People have clearly been attracted to the movement at this port, in my observation. They stop and look. Taking photos, smiling and pointing.

So far in September there have been a couple of cruise ships in, although they must be too big for the port as the passengers were shuttled in via tenders.

I’ve moved on now from the docks of Galway Port and onto Salthill. I’ll miss that little oasis, but you know it will keep on going without me. Since the 10th century? And hopefully, well into the future.

NOTE: If you enjoy my Trish’s Place for Travel, you may also enjoy my blog Random Thoughts with Trish.

Interesting Port of Galway stories (if interested).

Sugar is not my friend

March 2018 and I had gastric sleeve surgery. I’ve lost 32 kg or approximately 5 stone.

Initially, 3 major things happen with sleeve surgery.

  1. You lose 60% to 80% of your stomach
  2. You can’t eat more than one cup of food at a sitting
  3. You lose the hunger hormone (Ghrelin) and (apparently) the hormone that helps you to crave sugar (this only lasts for up to 18 months)

After surgery, you spend some time getting used to the new condition. You spend up to 2 weeks on liquids. 2 weeks on pureed food. 2 weeks on soft food. Then you can move on to real food – 1 cup at a time.

I’m on a three month ‘sabbatical’ in Ireland. Leading up to the trip I had concerns about how to enjoy an extended time on holiday without eating. Because a huge part of holidaying is enjoying the food. Perhaps, somebody else cooks it.ย  The day seems punctuated by food stops. There is different food to try. In Ireland, it might be delicious sausages, black and white pudding, scones (with jam and cream) soda bread – lots of bread – and potatoes!

For a sugar girl, there is also a huge range of new and delicious bakeries! There is a tourist store called Butlers, who are mainly about chocolate, but it is their toffees that call to me.

Two or three months before leaving for Ireland, my sugar need returned. It calls to me. I eat mindlessly. I think to myself, ‘I didn’t enjoy that’. Regularly, I’ll buy what it is that I want and eat a small amount and throw the rest away. A waste of money and world resources (that were required to produce the sugar product) and an addition to landfill. But personally, it is better in the rubbish, then inside me.

It is easy for some to say ‘just don’t eat it’, ‘don’t buy it’. I lost my weight all on my own. Just do it. Well, all I have to say to you is ‘blah, blah, di, blah, blah’! Put some real words into that, whatever floats your boat, that mean ‘piss off’!

Sugar is the devil for me. And I’m actually intelligent enough to know that I don’t need to eat it. My surgeon confirmed that ‘it is a disease’. Both the sugar craving AND the inclination to put on weight. It could have been alcohol, cigarettes, drugs or sex. Take your pick. Mine is sugar.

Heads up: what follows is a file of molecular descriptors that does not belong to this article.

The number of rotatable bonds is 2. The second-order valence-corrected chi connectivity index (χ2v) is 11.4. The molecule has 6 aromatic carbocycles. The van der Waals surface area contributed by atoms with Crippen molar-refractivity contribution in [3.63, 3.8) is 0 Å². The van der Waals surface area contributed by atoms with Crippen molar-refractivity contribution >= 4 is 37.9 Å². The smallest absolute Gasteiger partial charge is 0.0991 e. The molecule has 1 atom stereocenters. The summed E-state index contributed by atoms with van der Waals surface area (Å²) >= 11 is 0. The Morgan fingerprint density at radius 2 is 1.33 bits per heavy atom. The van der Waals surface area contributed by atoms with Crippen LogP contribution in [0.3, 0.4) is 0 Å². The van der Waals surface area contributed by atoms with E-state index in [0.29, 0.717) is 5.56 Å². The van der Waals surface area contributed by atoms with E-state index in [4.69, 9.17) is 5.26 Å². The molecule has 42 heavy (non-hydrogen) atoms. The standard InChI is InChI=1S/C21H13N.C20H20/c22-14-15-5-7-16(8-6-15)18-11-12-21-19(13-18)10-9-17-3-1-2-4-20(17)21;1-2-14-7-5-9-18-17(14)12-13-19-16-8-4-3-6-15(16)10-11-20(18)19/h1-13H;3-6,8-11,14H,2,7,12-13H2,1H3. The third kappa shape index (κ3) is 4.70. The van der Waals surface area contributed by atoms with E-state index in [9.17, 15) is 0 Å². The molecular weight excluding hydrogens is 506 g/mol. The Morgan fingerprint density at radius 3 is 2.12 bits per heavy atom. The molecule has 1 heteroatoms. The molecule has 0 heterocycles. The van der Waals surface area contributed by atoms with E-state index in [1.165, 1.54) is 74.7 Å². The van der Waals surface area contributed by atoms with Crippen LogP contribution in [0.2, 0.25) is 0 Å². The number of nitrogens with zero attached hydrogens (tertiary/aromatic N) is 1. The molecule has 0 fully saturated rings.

I have been eating sugar. So far, I’m not putting on weight. The size 10 jeans are still loose. It isn’t just about weight gain for me though. There is a connection between sugar intake and inflammation and my joints struggle.

We have guidelines for eating after gastric sleeve surgery.

  1. Fluids. Last drink 30 minutes before eating. Don’t drink for 60 minutes after eating. I use this rule to ensure that when I eat the proper food – breakfast, lunch and dinner – I don’t lose the nutritional benefit. Because you see, the stomach is small. You can only eat small amounts. So make them nutrient dense (protein first).
  2. Because the stomach is small, the food isn’t going to be there for long before it is time to evacuate to the intestines. If you drink while the food is in the stomach, you a) dilute the nutritional benefit and b) wash the food out of the stomach before your body has had time to absorb the nutrients.
  3. Nutrients. Your body will struggle to absorb enough nutrition. So choose well. Give it time to be absorbed. Take multi-vitamins forever!!!
  4. Sugar. Don’t eat it. Most people will suffer (and not just about putting weight back on). Most likely your body won’t like it and you’ll suffer ‘dumping syndrome’. What is that?

Dumping syndrome is the reaction of your body to either:

a)ย  Food having progressed too fast from your stomach into your intestines; or

b) You had a meal heavy in sugars/starch.

Dumping syndrome can result in bloating, lower abdominal cramps, diarrhea, lightheadedness or fainting.ย  Pretty uncomfortable, but your body’s way of yelling “WHAT THE HELL!”

I’ve been either amazingly lucky, or pretty well behaved, because I just haven’t had much trouble. I have had some occasional lower abdominal pain – and I’ve been able to immediately say ‘I pushed that meal a little. It was a little big.” If I eat a little too much sugar I feel hot and bothered. Waving a piece of paper in front of my face. Just like in menopause! ๐Ÿ™‚

But really, I just haven’t had much trouble. I’ve breezed through it. I haven’t felt too deprived. Eric and I share most meals out. And at home, my meals fit very easily on a side plate.

I’m travelling on my own. I’m eating out. There is no such thing as a small meal at restaurants. Even entrees can be pretty big. Even though I know better, I feel guilty or wrong if I Order a meal without a drink. I can’t drink and eat for the nutritional reasons mentioned above. But I also can’t eat and drink, because I don’t have enough room! One or the other!

There are so many good sweet options all around me. I’m buying something every single day. The Gourmet Tart Co is too close to me and sells nice homemade biscuits, small (luckily) chocolate eclairs, scones. They also luckily sell beautiful wraps and reheat meals, like chicken pasta or beef bourguignon.

Butlers – fuck off!